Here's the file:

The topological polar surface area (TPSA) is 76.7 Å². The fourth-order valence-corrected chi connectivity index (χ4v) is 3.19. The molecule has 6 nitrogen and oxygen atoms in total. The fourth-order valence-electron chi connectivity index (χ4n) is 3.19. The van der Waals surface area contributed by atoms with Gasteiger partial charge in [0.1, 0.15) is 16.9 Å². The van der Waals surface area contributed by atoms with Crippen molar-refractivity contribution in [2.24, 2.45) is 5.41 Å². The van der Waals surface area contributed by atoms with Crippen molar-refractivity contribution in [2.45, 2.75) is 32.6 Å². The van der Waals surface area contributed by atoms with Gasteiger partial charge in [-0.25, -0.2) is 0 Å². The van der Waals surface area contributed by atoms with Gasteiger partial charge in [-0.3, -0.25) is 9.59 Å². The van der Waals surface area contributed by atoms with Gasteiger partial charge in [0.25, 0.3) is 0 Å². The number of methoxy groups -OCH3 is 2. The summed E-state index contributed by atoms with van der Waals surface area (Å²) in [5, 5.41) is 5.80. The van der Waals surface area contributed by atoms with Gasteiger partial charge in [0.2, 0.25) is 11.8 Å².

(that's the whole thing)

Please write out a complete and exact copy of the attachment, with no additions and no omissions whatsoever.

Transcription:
The topological polar surface area (TPSA) is 76.7 Å². The fourth-order valence-corrected chi connectivity index (χ4v) is 3.19. The molecule has 6 nitrogen and oxygen atoms in total. The fourth-order valence-electron chi connectivity index (χ4n) is 3.19. The van der Waals surface area contributed by atoms with Gasteiger partial charge in [0.1, 0.15) is 16.9 Å². The van der Waals surface area contributed by atoms with Crippen molar-refractivity contribution in [2.24, 2.45) is 5.41 Å². The van der Waals surface area contributed by atoms with Crippen molar-refractivity contribution in [2.45, 2.75) is 32.6 Å². The van der Waals surface area contributed by atoms with Gasteiger partial charge in [-0.25, -0.2) is 0 Å². The van der Waals surface area contributed by atoms with Gasteiger partial charge in [-0.3, -0.25) is 9.59 Å². The van der Waals surface area contributed by atoms with Gasteiger partial charge in [0.25, 0.3) is 0 Å². The number of methoxy groups -OCH3 is 2. The summed E-state index contributed by atoms with van der Waals surface area (Å²) in [5, 5.41) is 5.80. The van der Waals surface area contributed by atoms with Gasteiger partial charge in [0.2, 0.25) is 11.8 Å².